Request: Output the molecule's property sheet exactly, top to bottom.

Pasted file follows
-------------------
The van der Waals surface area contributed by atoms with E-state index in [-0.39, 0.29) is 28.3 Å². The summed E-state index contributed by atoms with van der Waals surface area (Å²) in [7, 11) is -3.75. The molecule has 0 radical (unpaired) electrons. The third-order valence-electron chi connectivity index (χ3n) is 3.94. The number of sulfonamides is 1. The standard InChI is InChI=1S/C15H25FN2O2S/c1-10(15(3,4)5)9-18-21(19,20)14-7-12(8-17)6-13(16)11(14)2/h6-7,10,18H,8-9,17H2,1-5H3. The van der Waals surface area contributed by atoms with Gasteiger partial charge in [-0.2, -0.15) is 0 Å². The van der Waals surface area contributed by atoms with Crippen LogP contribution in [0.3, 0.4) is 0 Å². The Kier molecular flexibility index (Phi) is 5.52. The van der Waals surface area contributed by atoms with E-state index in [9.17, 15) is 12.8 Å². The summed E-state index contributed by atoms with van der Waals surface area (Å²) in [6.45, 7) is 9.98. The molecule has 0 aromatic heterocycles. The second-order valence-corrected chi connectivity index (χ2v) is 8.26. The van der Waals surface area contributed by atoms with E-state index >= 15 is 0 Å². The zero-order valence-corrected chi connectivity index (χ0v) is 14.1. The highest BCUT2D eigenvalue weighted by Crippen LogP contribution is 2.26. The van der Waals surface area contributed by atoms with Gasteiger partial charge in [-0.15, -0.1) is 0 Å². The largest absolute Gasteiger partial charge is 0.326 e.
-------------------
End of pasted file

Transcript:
The van der Waals surface area contributed by atoms with E-state index in [-0.39, 0.29) is 28.3 Å². The summed E-state index contributed by atoms with van der Waals surface area (Å²) in [7, 11) is -3.75. The molecule has 0 radical (unpaired) electrons. The third-order valence-electron chi connectivity index (χ3n) is 3.94. The number of sulfonamides is 1. The standard InChI is InChI=1S/C15H25FN2O2S/c1-10(15(3,4)5)9-18-21(19,20)14-7-12(8-17)6-13(16)11(14)2/h6-7,10,18H,8-9,17H2,1-5H3. The van der Waals surface area contributed by atoms with Gasteiger partial charge in [-0.2, -0.15) is 0 Å². The van der Waals surface area contributed by atoms with Crippen LogP contribution in [0.3, 0.4) is 0 Å². The Kier molecular flexibility index (Phi) is 5.52. The van der Waals surface area contributed by atoms with E-state index in [9.17, 15) is 12.8 Å². The summed E-state index contributed by atoms with van der Waals surface area (Å²) in [6.45, 7) is 9.98. The molecule has 0 aromatic heterocycles. The second-order valence-corrected chi connectivity index (χ2v) is 8.26. The van der Waals surface area contributed by atoms with E-state index >= 15 is 0 Å². The zero-order valence-corrected chi connectivity index (χ0v) is 14.1. The highest BCUT2D eigenvalue weighted by Crippen LogP contribution is 2.26. The van der Waals surface area contributed by atoms with Gasteiger partial charge in [-0.15, -0.1) is 0 Å². The largest absolute Gasteiger partial charge is 0.326 e.